Participation seems to be my only defense mechanism sometimes

Wednesday, December 30, 2015

Plan it Out!

 I'm going to let you all  have a sneak peek at my diary! (gasp)

Well it's more of a planner/ journal/sketchbook, a little black (or red) book to center my thoughts, plan out my events, brainstorm ideas and doddle.

The seed that planted this design was inspired by the work of Rachel Moani. Here is an example from her art journal that I feel in love with and decided I had to make my own!

Mine are not as pretty as hers

So for two years (going on three), I decided to make my own planner/art journal to keep track of my work projects, personal life and have a special space to doodle  or write anything that pops in my head. I used Moleskin Grid Notebooks.

The planner consist of three components

1- The calendar-  I spread out the month on two pages, in equal spaces, except for Sunday which is smaller just so it fits in the pages. I usually decorate it with a quote or a theme sketch that goes with that time of year. This year I've devoted a theme to each month. Usually my favorite TV shows, movies, musical or miscellaneous favorite things.

Then fill in the spaces with the permanent or regular things in your life.
-Vacation days (I color code the weekend I'm working)
-Reoccurring Programs or events (storytimes etc.)

Use pen or pencil what ever your choice. I have a bag full of colored pens, pencils, gel pens, markers because I'm a big kid a heart. I try to write in pen, but I always makes mistakes. It took 30 seconds into writing in the storytime themes for January 2016 before I made a mistake...in pen! Then I had to search for white-out in our library which apparently no one uses any more!

I also leave a few extra pages between the months to jot down ideas/journal thoughts that are important to that particular time. I leave even more extra pages in June and July for Summer Reading.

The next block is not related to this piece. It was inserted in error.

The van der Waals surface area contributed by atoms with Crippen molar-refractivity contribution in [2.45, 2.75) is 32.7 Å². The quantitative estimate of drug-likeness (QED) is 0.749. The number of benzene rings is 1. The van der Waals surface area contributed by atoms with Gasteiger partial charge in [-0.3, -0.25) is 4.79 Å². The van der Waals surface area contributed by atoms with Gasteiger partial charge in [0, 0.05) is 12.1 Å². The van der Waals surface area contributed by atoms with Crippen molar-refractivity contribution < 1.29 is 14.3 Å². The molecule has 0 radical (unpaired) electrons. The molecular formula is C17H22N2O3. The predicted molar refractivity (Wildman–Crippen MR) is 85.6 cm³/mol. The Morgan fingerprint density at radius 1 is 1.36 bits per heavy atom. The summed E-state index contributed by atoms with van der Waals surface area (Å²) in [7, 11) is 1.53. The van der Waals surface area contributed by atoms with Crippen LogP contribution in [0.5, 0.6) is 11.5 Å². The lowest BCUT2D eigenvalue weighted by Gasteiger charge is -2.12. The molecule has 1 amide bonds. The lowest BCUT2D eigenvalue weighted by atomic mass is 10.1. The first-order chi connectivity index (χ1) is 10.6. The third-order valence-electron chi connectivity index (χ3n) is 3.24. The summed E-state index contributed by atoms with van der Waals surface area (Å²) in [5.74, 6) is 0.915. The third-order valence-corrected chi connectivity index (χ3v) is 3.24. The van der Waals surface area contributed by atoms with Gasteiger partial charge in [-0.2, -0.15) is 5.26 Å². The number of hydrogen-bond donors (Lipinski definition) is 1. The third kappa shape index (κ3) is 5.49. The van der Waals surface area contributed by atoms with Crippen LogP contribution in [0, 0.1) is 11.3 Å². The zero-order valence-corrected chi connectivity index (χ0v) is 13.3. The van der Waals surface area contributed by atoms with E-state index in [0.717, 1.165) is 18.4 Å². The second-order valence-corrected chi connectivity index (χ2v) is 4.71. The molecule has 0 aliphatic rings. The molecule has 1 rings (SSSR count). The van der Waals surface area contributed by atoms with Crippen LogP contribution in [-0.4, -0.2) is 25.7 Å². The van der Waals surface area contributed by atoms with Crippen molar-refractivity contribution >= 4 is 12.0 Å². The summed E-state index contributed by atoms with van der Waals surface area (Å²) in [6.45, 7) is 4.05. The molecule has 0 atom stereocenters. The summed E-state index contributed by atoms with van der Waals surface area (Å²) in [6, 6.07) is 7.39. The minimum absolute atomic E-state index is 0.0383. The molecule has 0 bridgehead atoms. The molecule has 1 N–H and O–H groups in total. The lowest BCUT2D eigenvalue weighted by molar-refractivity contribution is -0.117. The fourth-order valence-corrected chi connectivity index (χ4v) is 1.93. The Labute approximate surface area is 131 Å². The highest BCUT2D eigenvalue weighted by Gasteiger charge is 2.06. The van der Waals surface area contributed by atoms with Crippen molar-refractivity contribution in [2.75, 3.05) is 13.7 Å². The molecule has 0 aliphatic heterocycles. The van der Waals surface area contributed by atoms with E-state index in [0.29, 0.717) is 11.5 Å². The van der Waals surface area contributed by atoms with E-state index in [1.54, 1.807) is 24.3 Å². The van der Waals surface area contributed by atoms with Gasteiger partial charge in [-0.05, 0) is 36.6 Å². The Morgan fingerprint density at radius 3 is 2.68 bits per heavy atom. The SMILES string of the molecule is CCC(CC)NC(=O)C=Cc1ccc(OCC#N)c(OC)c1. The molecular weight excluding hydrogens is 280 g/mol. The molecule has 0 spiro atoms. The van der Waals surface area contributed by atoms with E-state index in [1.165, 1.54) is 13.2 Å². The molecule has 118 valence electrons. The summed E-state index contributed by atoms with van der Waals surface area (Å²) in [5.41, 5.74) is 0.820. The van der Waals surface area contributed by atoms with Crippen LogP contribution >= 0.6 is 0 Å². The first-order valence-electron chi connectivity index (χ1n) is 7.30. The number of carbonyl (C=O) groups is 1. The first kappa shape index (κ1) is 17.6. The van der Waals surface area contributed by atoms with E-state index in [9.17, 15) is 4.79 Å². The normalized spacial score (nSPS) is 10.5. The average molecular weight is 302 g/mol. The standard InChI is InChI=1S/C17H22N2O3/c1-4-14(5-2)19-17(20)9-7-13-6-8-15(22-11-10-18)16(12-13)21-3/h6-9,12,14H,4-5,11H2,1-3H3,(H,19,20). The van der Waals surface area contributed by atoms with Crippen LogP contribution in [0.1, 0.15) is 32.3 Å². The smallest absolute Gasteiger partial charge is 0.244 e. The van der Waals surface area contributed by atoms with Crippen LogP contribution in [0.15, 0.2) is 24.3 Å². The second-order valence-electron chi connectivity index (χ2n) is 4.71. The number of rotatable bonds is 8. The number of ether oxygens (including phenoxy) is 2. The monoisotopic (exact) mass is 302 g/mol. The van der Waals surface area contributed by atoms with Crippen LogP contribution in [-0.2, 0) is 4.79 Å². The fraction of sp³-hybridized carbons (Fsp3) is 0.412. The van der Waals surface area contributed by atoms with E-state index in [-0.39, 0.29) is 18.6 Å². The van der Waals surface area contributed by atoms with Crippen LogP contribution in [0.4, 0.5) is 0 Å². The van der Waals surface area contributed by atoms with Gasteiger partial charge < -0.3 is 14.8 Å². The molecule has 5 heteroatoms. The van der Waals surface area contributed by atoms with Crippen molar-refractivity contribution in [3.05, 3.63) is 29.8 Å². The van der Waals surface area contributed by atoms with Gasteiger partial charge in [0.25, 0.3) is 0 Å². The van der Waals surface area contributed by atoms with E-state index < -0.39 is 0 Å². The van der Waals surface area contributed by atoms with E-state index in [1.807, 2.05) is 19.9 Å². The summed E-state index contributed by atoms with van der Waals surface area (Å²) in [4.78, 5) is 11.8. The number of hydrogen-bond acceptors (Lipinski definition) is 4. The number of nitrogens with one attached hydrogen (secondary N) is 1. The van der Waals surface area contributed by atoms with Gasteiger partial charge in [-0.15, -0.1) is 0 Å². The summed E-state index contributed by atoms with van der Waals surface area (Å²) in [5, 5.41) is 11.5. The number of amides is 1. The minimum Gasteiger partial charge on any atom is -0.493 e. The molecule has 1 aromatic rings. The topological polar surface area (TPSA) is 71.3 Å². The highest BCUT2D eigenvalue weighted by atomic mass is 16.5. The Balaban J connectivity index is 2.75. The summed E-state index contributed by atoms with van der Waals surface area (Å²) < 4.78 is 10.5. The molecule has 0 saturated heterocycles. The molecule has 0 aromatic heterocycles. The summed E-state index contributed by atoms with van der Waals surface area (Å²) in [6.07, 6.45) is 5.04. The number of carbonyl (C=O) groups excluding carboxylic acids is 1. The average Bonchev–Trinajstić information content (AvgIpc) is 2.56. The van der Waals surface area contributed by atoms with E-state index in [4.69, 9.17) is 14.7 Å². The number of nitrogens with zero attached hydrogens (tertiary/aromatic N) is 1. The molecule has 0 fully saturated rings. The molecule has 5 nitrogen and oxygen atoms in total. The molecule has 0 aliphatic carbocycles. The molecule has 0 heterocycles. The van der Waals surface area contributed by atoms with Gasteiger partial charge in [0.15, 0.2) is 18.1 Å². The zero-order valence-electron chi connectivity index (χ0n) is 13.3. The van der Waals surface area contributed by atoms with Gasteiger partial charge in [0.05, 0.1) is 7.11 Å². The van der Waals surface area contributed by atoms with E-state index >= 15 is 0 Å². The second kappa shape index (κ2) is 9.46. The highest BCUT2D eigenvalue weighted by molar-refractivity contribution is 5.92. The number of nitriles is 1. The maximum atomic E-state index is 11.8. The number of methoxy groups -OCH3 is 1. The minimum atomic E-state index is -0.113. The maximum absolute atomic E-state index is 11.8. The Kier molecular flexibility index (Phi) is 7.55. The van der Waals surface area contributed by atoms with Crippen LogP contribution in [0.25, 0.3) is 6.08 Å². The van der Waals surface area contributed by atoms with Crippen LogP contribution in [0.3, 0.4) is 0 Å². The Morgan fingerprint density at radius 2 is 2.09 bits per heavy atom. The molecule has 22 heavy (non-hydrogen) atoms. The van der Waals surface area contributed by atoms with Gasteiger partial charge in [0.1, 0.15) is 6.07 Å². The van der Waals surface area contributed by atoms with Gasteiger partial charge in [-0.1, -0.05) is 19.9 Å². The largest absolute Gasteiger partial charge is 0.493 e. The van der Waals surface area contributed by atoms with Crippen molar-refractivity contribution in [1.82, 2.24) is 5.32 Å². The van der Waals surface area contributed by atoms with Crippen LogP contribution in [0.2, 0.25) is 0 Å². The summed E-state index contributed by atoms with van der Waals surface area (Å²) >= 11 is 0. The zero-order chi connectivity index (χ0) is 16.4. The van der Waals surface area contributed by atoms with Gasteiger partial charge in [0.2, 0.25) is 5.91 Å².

Sherlock Themed for March

2- The place for Lists/Goals- This is your planner, so do what you like. I usually do a doodle or an inspirational quote on the cover. I sketch out an infographic of how many books I read in the last year and make a space to list the books I'm going to read in the new year. I've listed my favorite foods, 100 favorite movies, a page of my likes and dislikes.

You can also jot out your goals. Whether it's a big list of New Years Resolutions or a month by month plan on what you want to achieve. The internet is full of ideas about this! Just google "journaling goals" to find many helpful articles on How to Reach Your Goals by Keeping a Journal
or  12 Reasons to Keep a Journal or any of the other 1,080,000 result.

Bullet Journaling, Smashbooks, Art Journaling, Scrapbooking find which one works best for you.

Stuck for ideas, turn to the internet and Pinterest. But don't worry if it's not perfect, because you are the one who is going to see it most. (But show it off if your proud of it)

Info-graph of the books I read in 2014 plus goals for 2015

3- Free Space Plan out everything else except this. Have the extra blank pages in your journal be for whatever you need them to be. A sketchbook for doodles, a place to makes plot notes about your novel, pages to write down recipes. Make a Pinterest board IRL or a vision board with a collage of all the things you like. Try zentangles. Print off coloring pages and paste them in so you have a place to color in times of stress.

Again this is your journal so make it however you like.

I'll level with you, guys. 2015 was not a good year for me, professionally (cough "mydirectorisadouchebag" cough )  I had some really rough and trying times in the work place that left me drained, depressed, angry and feeling helpless. If you read my entire journal, you would see several examples of this. I stopped writing  and drawing for a while. My 2015 journal is more than half blank and I didn't bother writing or decorating anything for the December entry.